Home Feature Let’s celebrate Pandit Rajan Mishra’s life

Let’s celebrate Pandit Rajan Mishra’s life

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By ANJALI NAURIYAL

Death be not proud. Pandit Rajan Mishra will continue to be part of the collective memory of music connoisseurs!
Rajan and Sajan Mishra, the two celebrated exponents of the Khayal style of Indian Classical Music, enthralled countless music enthusiasts the world over.
For Doonites they were special and their fans can never forget the memorable baithaks at their Pleasant Valley ‘Gurukul’.
Their kitty is full of attainments and awards, including the Padma Bhushan, Sangeet Natak Academy Award and the Gandharva National Award – the celebration continues. Though Pt Rajan Mishra is no more with us, his voice will continue to mesmerise us.
At Virasat, the annual cultural festival organised by REACH, Rajan Mishra’s scintillating performances were a class apart. Doonites had the privilege of seeing the duo perform at close quarters. Rajan Mishra along with his brother regaled audiences with Raag Durga and Raag Mian Malhar apart from semi-classical tappas and bhajans, and Guru Nanak’s bhajans as well. Rajan ji was particularly fond of a raag with three notes, dating back to the Vedic period.
During one of my interactions with him, Pandit Rajan had averred, “Celebration is the most important thing in life. It would be wonderful if we could celebrate life every day. In fact the whole cosmic energy, the Brahamand, celebrates continuously and we must take a cue from that. When celebration becomes a part of life, then can there be no cause for worry.” His words have acute relevance for us today.
He had maintained that, “Culture, song, and dance, etc., are a huge part of human life. They can help dispel stress that has become the bane of the world. Our natya and sangeet have the power to eradicate sorrow, therefore, all should try to remain close to the fine arts. Music releases stress by creating harmony in all surroundings. That’s its beauty.”
The two brothers blessed with melodious voices reiterated that the right kind of opportunity and exposure must be given to our youngsters so that they begin to appreciate the time tested heritage of their country.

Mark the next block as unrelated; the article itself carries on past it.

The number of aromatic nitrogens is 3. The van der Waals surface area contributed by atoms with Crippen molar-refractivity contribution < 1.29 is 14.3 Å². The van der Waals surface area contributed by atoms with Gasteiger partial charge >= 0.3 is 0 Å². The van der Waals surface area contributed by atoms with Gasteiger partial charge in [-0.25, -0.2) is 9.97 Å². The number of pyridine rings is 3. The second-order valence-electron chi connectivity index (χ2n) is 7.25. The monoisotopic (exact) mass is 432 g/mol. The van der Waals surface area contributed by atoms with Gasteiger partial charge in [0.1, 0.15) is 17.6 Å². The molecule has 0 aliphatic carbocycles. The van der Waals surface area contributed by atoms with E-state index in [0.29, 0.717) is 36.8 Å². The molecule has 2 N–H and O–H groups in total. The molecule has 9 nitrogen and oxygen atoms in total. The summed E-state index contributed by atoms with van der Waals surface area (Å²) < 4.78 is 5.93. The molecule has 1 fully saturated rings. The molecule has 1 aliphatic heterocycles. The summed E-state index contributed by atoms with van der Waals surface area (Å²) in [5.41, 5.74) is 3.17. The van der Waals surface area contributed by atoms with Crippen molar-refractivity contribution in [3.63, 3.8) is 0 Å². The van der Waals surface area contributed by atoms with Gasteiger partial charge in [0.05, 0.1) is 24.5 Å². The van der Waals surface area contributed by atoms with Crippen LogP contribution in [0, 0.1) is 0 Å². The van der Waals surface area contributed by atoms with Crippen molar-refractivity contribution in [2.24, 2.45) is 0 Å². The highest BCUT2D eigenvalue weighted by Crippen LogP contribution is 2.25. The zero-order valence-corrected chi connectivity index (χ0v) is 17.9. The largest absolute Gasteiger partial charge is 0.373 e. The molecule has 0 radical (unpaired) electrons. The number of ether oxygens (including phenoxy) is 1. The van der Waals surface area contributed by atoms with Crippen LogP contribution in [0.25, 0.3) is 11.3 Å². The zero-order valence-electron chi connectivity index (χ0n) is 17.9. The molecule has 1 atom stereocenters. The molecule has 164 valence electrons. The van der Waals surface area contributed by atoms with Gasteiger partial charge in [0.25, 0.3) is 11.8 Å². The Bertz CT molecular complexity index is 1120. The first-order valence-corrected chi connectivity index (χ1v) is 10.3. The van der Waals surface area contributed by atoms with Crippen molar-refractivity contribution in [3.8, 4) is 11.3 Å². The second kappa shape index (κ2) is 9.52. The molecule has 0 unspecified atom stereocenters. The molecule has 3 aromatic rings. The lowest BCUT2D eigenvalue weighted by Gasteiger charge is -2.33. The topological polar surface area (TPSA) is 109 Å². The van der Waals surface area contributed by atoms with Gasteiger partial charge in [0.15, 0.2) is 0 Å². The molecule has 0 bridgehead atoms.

“There is too much negativity in the world,” Panditji would reflect every time I interacted with him. “It is our duty and responsibility to see how we can take our youngsters from negativity to positivity through the fine arts. The media too has a huge role to play. But we have seen that while Madonna and Michael Jackson make it to the front pages, Indian artistes are now hardly covered. These are the very same artistes who have taken the pain to preserve centuries’ old traditions. We ourselves are trying to save a parampara that is over 300 years old. Society should take particular note of the people who have tried to save such traditions. Else how will our valuable traditions survive?”
The Mishras have a wonderful Gurukul in Doon, “This was our dream,” Pandit Rajan had stated. “Our senior students come and reside here periodically. Music has the power and ability to kill all kinds of negativity. Art and culture teach you love. We want to spread this message through our Gurukul.”

“We must all have confidence in the existential law that good begets good. Your thoughts become your destiny. Life is a game of thoughts only. Goodness will come to you if you are good and do not pretend to be good,” those were his electrifying last words to me.
“Materialistic development and technological progress fulfill needs but cultural development and thought process is another matter and most significant.”
Pandit Rajan once also shared that he was an ardent follower of the philosophy of Osho, whose work he had been reading for the past many decades. “From Osho we can learn how to move with the flow that God has chosen for you. People are unhappy because they want what is not or cannot be. Today we are fighting with our own selves and that is why there is so much unhappiness within us.”
Panditji, we are unhappy today that you are not in our midst. But we are happy that you have United with the Universal Soul you addressed your music to all your brilliant life!

(Dr Anjali Nauriyal is a veteran journalist, author, social worker and actor. Her book ‘Retelling of the Folk Ballads of Garhwal’ has become a regional best seller. As an actor she was last seen in a cameo in the film ‘PM Narendra Modi’, and web-series ‘Peshawar’.)